Opera in Ireland: State of Play – Part 5

Opera in Ireland: State of Play – Part 5

The Met: Live in HD

Un ballo in maschera & Aida

The Bolshoi: Live in HD

The Nutcracker 

Reviews By George Fleeton

One conclusion reached after attending 10  operas in 10 weeks (see Parts 1-4 of this series) is that reduced public sector funding for the arts in this country is scandalously short-sighted.

Opera in particular is being led out blindfolded to be shot at dawn.

But should private sector philanthropy step up to take the bullet, the hooded executioners walk away laughing.

I will return, in the new year, to this and to other matters. and to proposals for the re-invigoration of opera-in-performance in Ireland.

Meanwhile …

Un ballo in maschera

This is a personal favourite of mine, so each new production is approached with a little trepidation.

Ballo was mature Verdi (Rome, 1859) and there were only five more to come; so it belongs to that small cadre of operas which revitalised and helped identify Verdi’s great post-belcanto period, with its themes of mature adult love and how that conflicted with conscience and duty.

From The Met: Live in HD series (December 08), this time seen and heard in the Omniplex Newry, we had a surprisingly spartan, modern-dress staging, in which Beaumarchais’ dictum, from 1775, that ‘what is too dangerous to say in words can be sung in music’ was both vividly and validly echoed throughout this extremely well sung production.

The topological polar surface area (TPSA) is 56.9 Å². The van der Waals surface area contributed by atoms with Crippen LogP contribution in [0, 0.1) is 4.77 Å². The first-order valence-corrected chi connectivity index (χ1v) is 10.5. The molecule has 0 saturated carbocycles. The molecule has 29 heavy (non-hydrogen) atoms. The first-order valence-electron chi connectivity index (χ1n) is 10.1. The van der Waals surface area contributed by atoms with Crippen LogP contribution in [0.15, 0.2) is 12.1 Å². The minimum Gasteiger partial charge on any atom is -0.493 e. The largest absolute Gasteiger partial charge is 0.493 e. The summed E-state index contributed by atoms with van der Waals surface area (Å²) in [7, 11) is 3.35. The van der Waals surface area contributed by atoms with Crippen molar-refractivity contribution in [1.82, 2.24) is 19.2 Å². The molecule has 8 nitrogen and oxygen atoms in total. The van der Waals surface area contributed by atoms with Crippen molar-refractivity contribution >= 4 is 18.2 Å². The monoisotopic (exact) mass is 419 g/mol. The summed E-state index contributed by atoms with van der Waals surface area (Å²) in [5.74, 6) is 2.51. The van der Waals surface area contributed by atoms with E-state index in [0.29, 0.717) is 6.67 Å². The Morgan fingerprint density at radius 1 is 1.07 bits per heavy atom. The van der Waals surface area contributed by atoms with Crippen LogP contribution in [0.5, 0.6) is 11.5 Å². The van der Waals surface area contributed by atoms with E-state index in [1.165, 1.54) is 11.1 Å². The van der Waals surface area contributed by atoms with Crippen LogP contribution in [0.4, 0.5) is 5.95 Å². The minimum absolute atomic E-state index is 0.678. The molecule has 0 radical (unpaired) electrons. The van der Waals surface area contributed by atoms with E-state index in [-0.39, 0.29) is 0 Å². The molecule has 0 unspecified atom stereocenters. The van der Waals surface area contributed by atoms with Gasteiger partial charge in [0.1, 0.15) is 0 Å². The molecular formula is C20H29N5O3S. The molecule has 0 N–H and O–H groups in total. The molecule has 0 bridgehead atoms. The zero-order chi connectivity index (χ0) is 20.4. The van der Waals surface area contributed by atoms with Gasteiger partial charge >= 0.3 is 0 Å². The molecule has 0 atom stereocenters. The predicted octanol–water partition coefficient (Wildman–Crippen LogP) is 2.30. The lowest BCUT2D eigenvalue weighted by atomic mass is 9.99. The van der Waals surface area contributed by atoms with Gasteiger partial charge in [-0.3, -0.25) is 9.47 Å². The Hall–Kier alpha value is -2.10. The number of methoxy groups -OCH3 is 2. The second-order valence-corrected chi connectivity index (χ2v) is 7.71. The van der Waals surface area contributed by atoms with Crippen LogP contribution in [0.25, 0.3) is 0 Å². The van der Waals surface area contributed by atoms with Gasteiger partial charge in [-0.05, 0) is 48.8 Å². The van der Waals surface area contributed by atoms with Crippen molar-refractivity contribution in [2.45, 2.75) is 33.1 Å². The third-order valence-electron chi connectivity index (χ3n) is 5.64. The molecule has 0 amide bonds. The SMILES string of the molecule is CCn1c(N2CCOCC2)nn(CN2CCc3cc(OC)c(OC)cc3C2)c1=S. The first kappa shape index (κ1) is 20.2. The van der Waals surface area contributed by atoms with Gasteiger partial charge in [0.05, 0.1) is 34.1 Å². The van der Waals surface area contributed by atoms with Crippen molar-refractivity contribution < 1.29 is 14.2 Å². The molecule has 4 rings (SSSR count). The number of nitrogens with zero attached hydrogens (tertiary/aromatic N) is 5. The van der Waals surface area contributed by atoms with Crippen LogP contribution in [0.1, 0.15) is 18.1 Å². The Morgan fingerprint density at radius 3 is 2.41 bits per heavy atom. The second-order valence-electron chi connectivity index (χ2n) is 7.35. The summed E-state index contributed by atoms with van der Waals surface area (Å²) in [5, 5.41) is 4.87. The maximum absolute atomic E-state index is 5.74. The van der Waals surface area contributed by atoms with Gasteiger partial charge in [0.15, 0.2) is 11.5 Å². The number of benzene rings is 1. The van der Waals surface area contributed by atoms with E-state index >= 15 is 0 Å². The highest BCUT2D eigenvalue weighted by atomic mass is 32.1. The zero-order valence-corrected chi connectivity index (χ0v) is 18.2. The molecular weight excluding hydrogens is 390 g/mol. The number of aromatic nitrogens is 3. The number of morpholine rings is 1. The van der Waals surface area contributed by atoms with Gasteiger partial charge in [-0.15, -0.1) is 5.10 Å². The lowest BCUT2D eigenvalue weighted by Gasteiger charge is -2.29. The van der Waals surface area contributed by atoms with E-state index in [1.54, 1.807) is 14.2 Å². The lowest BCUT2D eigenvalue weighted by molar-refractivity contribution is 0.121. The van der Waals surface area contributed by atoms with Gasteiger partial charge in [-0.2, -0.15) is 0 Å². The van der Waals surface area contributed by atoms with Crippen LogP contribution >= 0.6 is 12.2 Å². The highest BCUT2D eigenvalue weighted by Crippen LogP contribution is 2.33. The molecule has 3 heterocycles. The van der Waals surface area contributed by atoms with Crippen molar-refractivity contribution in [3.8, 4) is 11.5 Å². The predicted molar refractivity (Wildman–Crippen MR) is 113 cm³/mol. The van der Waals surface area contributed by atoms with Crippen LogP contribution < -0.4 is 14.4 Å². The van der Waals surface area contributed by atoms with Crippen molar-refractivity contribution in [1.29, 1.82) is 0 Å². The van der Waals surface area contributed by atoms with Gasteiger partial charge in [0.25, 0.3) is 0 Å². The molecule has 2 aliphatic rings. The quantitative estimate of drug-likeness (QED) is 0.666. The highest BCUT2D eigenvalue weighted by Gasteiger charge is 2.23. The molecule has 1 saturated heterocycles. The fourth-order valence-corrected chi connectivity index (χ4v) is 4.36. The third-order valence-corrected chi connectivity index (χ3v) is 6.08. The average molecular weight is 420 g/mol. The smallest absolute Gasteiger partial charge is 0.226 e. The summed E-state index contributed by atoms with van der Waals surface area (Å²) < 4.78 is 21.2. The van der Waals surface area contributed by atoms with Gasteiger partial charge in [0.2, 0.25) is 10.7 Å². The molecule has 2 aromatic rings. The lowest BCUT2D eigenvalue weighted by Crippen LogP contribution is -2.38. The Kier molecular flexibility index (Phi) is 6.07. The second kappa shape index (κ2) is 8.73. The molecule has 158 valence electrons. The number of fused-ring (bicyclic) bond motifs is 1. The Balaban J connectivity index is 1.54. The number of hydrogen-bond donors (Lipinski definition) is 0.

Verdi’s use of history as a commentary on the political struggles of Italy at that time connected mightily with audiences then, and should still do so in today’s post-Berlusconi shambles there.

By Ballo in maschera Verdi’s earlier tyro operas were well behind him, his musical language had changed, had become more sophisticated, more through-composed, and the set pieces were by then adding substance to the drama and  impelling it forward even more credibly than was the case, say, with his contemporaries working in France.

Yet, for all that, the characters in Somma’s libretto remain irritatingly depthless, neither as subtle as in Traviata, nor as supercharged as in Trovatore.

However the powerful love duet in Act 2 (sung by Chicago soprano Sondra Radvanovsky and Argentine tenor Marcelo Álvarez) was non-tactile in the extreme, a decision in the direction of the scene which intensified the adulterous aching and unconsummated passion.

Fabio Luisi, currently principal conductor at the Met, covering for James Levine who is convalescing, switched effortlessly between the passion and the lyricism and conveyed so well this music’s frequent clutchless key shifts.

The three main characters (the third was sung by Siberian baritone Dmitri Hvorostovsky) are as decent and as honourable as we’ll get, but the others, especially the conspirators, are much less well defined, while Ulrica, a distant cousin of Azucena (sung by American mezzo Stephanie Blythe) needed some spookier special effects to match her darker, more atmospheric music.